National survival trends of young adults with sarcoma

Lack of progress is associated with lack of clinical trial participation

Authors

  • Archie Bleyer M.D.,

    Corresponding author
    1. Divisions of Cancer Medicine and Pediatrics, The University of Texas M. D. Anderson Cancer Center; Houston, Texas
    2. Department of Pediatrics, The University of Texas Medical School, Houston, Texas
    3. The Children's Oncology Group, Arcadia, California
    • Unit 241, The University of Texas M. D. Anderson Cancer Center, 1515 Holcombe Boulevard, Houston, TX 77030
    Search for more papers by this author
    • Fax: (713) 563-2957

  • Michael Montello Pharm.D.,

    1. Cancer Therapy Evaluation Program, National Cancer Institute, Bethesda, Maryland
    Search for more papers by this author
  • Troy Budd,

    1. Cancer Therapy Evaluation Program, National Cancer Institute, Bethesda, Maryland
    Search for more papers by this author
  • Scott Saxman M.D.

    1. Cancer Therapy Evaluation Program, National Cancer Institute, Bethesda, Maryland
    Search for more papers by this author

  • This article is a US Government work and, as such, is in the public domain in the United States of America.

  • Presented in part at the Annual Meeting of the American Society of Clinical Oncology, Chicago, Illinois, May 31–June 1, 2003.

Abstract

BACKGROUND

Young adults with cancer in the U.S. have had less improvement in survival than either younger patients or older patients. The authors attempted to determine whether similar deficits have occurred in young adults with sarcomas and, if so, then why.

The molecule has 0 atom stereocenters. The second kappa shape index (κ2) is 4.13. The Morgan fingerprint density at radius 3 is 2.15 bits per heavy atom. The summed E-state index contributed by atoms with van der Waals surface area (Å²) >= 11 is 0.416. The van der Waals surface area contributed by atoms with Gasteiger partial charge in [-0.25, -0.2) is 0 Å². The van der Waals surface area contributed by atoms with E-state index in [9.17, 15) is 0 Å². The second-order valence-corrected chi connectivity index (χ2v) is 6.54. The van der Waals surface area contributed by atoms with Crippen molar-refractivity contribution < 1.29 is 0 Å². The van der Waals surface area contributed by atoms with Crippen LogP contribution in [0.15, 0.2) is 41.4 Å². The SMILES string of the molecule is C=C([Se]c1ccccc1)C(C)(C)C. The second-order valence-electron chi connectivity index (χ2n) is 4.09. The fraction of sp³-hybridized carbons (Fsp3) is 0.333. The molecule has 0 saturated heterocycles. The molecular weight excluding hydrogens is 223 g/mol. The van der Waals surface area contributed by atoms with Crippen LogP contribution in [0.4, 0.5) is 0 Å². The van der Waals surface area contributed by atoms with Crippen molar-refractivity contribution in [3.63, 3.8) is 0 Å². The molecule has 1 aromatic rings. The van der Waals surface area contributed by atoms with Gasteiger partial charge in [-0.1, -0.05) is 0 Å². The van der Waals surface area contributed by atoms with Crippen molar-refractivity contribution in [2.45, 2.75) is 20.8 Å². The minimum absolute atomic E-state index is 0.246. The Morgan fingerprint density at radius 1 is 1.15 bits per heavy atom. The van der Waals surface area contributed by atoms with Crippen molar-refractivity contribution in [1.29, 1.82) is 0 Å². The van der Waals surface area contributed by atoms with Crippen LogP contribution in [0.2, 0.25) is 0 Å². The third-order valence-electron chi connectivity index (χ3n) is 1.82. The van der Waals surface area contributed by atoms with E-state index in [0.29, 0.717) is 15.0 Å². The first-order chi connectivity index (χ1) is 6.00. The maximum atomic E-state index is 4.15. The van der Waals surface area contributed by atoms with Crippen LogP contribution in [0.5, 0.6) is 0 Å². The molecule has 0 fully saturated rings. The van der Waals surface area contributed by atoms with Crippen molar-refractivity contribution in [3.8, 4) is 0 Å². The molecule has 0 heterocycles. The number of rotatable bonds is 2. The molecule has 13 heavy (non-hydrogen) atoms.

METHODS

In 38,144 young adults with sarcoma who were diagnosed during 1975–1998 and were followed by the National Cancer Institute's (NCI) Surveillance, Epidemiology, and End Results Program, the average annual percent change in 5-year survival was derived as a function of patient age. National sarcoma treatment trial data were obtained on 3242 patients who were entered onto NCI-sponsored trials during 1997–2002.

RESULTS

1) For patients with bone and soft-tissue sarcomas, except Kaposi sarcoma (KS), the least survival improvement occurred between age 15 years and age 45 years. For patients with KS, the pattern was reversed, with the greatest survival increase occurring among patients ages 30–44 years. 2) The lowest participation rate in NCI-sponsored sarcoma treatment trials occurred in patients ages 20–44 years. For patients with KS, the highest accrual rate occurred in patients ages 35–44 years. 3) The age-dependent survival improvement and clinical-trial accrual patterns were correlated directly (soft-tissue sarcomas, P < 0.005; bone sarcomas, P < 0.05; KS, P = 0.06), regardless of whether the accrual profile demonstrated a decline or a peak (KS) during early adulthood.

CONCLUSIONS

The lack of survival prolongation in patients age 15–44 years in the U.S. with non-KS sarcomas may have been a result of their relative lack of participation in clinical trials. If this is true, then reversing the shortfall in survival among young adults with sarcomas, as was accomplished among patients with KS, should benefit from increased clinical trial availability, access, and participation. Cancer 2005. Published 2005 by the American Cancer Society.

Ancillary